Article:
Nonetheless, the ways of the Village are what they are, so Paul Ryan got to bring forth his own budget on Tuesday, and its fiscal bullying is matched only by its towering political cowardice. Ryan is forever meeping about making the “tough choices” necessary to get our economic house back in order, but faced with actual tough political choices, he and his pet budget duck every single one of them. He’s still a zombie-eyed granny-starver, but he pushes all the actual zombie-eyed granny-starving down the road a decade, so as not to anger the various grannies in the First Congressional District of Wisconsin. (Ezra Klein seems to find this alarming, although I don’t know why, since at least there will be less granny-starving in the short term.) And Ryan and the other Republicans are breaking all kinds of rock trying to defang the automatic defense cuts in the Budget Conrol Act of last summer. Republicans rushing to protect the defense budget — there’s change we can believe in.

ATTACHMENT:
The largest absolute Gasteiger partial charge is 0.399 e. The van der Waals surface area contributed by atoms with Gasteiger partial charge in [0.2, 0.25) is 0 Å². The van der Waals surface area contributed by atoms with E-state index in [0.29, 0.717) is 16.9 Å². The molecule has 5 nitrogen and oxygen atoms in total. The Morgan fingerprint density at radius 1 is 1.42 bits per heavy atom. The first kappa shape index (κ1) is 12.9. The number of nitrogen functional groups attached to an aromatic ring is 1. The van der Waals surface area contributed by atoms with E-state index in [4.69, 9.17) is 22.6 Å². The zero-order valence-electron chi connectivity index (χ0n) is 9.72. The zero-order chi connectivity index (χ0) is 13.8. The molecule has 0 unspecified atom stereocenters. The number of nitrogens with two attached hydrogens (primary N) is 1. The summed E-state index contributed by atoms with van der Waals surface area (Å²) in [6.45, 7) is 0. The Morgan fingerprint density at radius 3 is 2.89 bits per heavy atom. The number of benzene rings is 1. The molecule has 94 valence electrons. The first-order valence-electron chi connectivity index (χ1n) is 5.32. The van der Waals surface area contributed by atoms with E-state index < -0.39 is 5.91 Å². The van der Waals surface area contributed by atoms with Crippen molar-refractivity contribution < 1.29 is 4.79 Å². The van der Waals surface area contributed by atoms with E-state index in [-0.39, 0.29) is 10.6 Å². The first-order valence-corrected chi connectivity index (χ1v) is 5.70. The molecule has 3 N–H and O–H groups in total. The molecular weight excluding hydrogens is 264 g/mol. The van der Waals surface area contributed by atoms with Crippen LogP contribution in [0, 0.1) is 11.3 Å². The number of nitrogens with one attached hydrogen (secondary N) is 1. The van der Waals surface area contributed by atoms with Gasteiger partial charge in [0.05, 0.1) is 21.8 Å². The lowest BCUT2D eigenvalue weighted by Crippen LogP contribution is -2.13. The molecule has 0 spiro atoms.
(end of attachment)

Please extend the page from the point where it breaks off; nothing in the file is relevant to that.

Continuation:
The fact that this budget is shot through with political chickenshit is relevant because this is primarily a political document, a campaign blueprint for the Republicans this fall. (It’s also an attempt to establish bargaining position in the upcoming budgetary brawl with the White House. Whether that succeeds, of course, is completely dependent on whether the White House takes any part of this bag of horrors seriously enough as an actual budget to negotiate on it.) As a plan for governing, it’s yet another blueprint for economic dystopia from a man who either doesn’t know, or doesn’t care, what life is actually like for the people who don’t buy him $4000 bottles of wine in restaurants far from the Time Out Pub in Janesville. It’s a supply-sider’s wet dream, in technicolor, with Jenna Jameson serving you popcorn at intermission. Food stamps and Medicaid — which loses $770 billion anyway, according to Ryan’s plan — get handed back to the states in the form of block grants which, if our experience with stimulus money and the tobacco settlement are any indication, the states will then use to fund those things that get their governors re-elected, and you may have noticed that healthy poor people are rarely one of those things. There’s what amounts to be a flat-tax: two basic income-tax rates, the top being 25 percent. Also the corporate tax rate gets cut to 20 percent. Because he has to pretend that he’s visiting this radical restructuring of the American economy on us because of his great concern over The Deficit — and we’ll get to that particular canard in a moment — Ryan proposes to close “loopholes”, which means that the upper one percent loses some boutoniere money while you lose your mortgage interest deduction, but you and Steve Forbes will be paying the same flat rate, so it’s all good!